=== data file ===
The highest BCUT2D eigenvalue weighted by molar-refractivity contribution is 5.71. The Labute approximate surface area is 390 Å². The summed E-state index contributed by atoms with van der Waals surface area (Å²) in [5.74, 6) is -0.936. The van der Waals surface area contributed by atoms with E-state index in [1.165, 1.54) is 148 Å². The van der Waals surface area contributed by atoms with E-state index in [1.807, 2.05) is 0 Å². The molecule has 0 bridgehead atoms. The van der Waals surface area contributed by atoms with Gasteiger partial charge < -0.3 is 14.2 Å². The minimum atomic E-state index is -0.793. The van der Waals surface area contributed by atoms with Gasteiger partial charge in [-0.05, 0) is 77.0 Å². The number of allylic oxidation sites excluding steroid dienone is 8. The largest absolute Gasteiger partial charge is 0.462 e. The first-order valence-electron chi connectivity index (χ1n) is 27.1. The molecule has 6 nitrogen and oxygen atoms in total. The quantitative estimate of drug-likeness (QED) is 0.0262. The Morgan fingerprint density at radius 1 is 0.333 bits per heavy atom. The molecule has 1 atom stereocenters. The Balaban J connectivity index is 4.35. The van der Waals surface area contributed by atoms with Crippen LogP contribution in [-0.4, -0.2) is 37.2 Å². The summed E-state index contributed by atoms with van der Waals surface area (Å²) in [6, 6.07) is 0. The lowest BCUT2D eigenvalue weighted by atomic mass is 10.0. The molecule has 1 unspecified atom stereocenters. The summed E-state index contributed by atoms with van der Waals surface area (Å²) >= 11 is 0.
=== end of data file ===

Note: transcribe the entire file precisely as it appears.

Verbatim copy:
The highest BCUT2D eigenvalue weighted by molar-refractivity contribution is 5.71. The Labute approximate surface area is 390 Å². The summed E-state index contributed by atoms with van der Waals surface area (Å²) in [5.74, 6) is -0.936. The van der Waals surface area contributed by atoms with E-state index in [1.165, 1.54) is 148 Å². The van der Waals surface area contributed by atoms with E-state index in [1.807, 2.05) is 0 Å². The molecule has 0 bridgehead atoms. The van der Waals surface area contributed by atoms with Gasteiger partial charge < -0.3 is 14.2 Å². The minimum atomic E-state index is -0.793. The van der Waals surface area contributed by atoms with Gasteiger partial charge in [-0.05, 0) is 77.0 Å². The number of allylic oxidation sites excluding steroid dienone is 8. The largest absolute Gasteiger partial charge is 0.462 e. The first-order valence-electron chi connectivity index (χ1n) is 27.1. The molecule has 6 nitrogen and oxygen atoms in total. The quantitative estimate of drug-likeness (QED) is 0.0262. The Morgan fingerprint density at radius 1 is 0.333 bits per heavy atom. The molecule has 1 atom stereocenters. The Balaban J connectivity index is 4.35. The van der Waals surface area contributed by atoms with Crippen LogP contribution in [-0.4, -0.2) is 37.2 Å². The summed E-state index contributed by atoms with van der Waals surface area (Å²) in [6, 6.07) is 0. The lowest BCUT2D eigenvalue weighted by atomic mass is 10.0. The molecule has 1 unspecified atom stereocenters. The summed E-state index contributed by atoms with van der Waals surface area (Å²) >= 11 is 0.